Summary and book reviews of Liar & Spy by Rebecca Stead

Liar & Spy

by Rebecca Stead

Liar & Spy
  • Critics' Opinion:

    Readers' Opinion:

     Not Yet Rated
  • First Published:
    Aug 2012, 192 pages
    Paperback:
    Aug 2013, 192 pages

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Book Reviewed by:
Megan Shaffer

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About this Book

Book Summary

Liar & Spy is an inspired, often-funny story about destiny, goofy brilliance, and courage. Like Stead's Newbery Medal-winning When You Reach Me, it will keep readers guessing until the end

When seventh grader Georges (the S is silent) moves into a Brooklyn apartment building, he meets Safer, a twelve-year-old coffee-drinking loner and self-appointed spy. Georges becomes Safer's first spy recruit. His assignment? Tracking the mysterious Mr. X, who lives in the apartment upstairs. But as Safer becomes more demanding, Georges starts to wonder: how far is too far to go for your only friend?

Liar & Spy is an inspired, often-funny story about destiny, goofy brilliance, and courage. Like Stead's Newbery Medal-winning When You Reach Me, it will keep readers guessing until the end.

Ages 9+

The Science Unit of Destiny

There's this totally false map of the human tongue. It's supposed to show where we taste different things, like salty on the side of the tongue, sweet in the front, bitter in the back. Some guy drew it a hundred years ago, and people have been forcing kids to memorize it ever since.

But it's wrong--all wrong. As in, not even the slightest bit right. It turns out that our taste buds are all alike, they can taste everything, and they're all over the place. Mr. Landau, seventh-grade science teacher, has unrolled a beaten-up poster of the ignorant tongue map, and he's explaining about how people have misunderstood the science of taste since the beginning of time.

Everyone in my class, even Bob English Who Draws, is paying attention today, because this is the first day of "How We Taste," also known as The Science Unit of Destiny. They all believe that sometime in the next ten school days, at least one person in the room is going to discover his or her ...

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Reviews

BookBrowse Review

BookBrowse

This contemporary mystery maintains Rebecca Stead's focus on exceptional characters, unique device, and tight, clever dialogue. There's much going on behind the scenes of Stead's book, and the Newbery Medal-winning author gives a nod to readers' intelligence as she deftly allows the plot to reveal. Whispered conversations and sideways glances add to the suspense, keeping readers riveted from the start.   (Reviewed by Megan Shaffer).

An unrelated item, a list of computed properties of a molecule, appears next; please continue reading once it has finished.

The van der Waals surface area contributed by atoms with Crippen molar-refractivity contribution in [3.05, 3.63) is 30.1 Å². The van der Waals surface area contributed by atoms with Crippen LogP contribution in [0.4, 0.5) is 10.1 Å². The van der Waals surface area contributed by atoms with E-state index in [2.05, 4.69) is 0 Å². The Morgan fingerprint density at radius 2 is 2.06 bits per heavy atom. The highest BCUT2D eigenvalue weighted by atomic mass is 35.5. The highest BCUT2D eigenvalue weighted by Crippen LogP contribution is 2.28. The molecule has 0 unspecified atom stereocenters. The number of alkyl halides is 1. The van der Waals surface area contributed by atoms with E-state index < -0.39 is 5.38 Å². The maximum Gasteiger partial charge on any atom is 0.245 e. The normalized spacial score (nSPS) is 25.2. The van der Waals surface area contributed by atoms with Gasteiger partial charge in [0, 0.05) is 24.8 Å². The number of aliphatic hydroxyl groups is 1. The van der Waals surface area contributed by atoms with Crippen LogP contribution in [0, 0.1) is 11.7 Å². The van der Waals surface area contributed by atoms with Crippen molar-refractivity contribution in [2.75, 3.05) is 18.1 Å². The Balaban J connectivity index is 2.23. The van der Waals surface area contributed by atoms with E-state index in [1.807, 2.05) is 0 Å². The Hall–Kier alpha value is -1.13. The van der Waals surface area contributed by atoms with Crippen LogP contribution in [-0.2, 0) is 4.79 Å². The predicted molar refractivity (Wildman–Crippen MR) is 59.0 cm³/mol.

Full Review Members Only (567 words).

Media Reviews

Booklist

Fresh and funny, this will speak to many children trying to find their own way.

Publishers Weekly

Starred Review. Chock-full of fascinating characters and intelligent questions, this is as close to perfect as middle-grade novels come.

Kirkus Reviews

Starred Review. [A] big-hearted, delightfully quirky tale… Georges resolves his various issues in a way that's both ingenious and organic to the story… Original and winning.

School Library Journal

...[A] true Newberry contender... a clever departure from Stead's previous forays into science fiction.

The Horn Book

Starred Review. Stead’s spare and elegant prose, compassionate insight into the lives of young people, wry sense of humor, deft plotting, and ability to present complex ideas in an accessible and intriguing way make this much more than a mystery with a twist.

Reader Reviews

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Beyond the Book

Georges Seurat and Pointilism

The "Sir Ott" painting in which Georges takes so much comfort, is titled A Sunday on La Grande Jatte by French Pointillist painter Georges Pierre Seurat (Here's a pronunciation guide). Seurat was born in Paris in 1859 and is widely known for founding the Neo-Impressionistic art movement and use of the pointillist technique.

Pointillism, the term used with respect to the work of Seurat, is the practice of painting patterns of small, distinct dots of pure color next to each other. When seen from a distance, the dots fuse to form images. The pointillist technique focuses on small, individual brushwork strokes which the viewer can't differentiate when looking at from afar.

A Sunday Afternoon on the Island of La Grand Jatte A Sunday Afternoon on the Island of La Grande Jatte is ...

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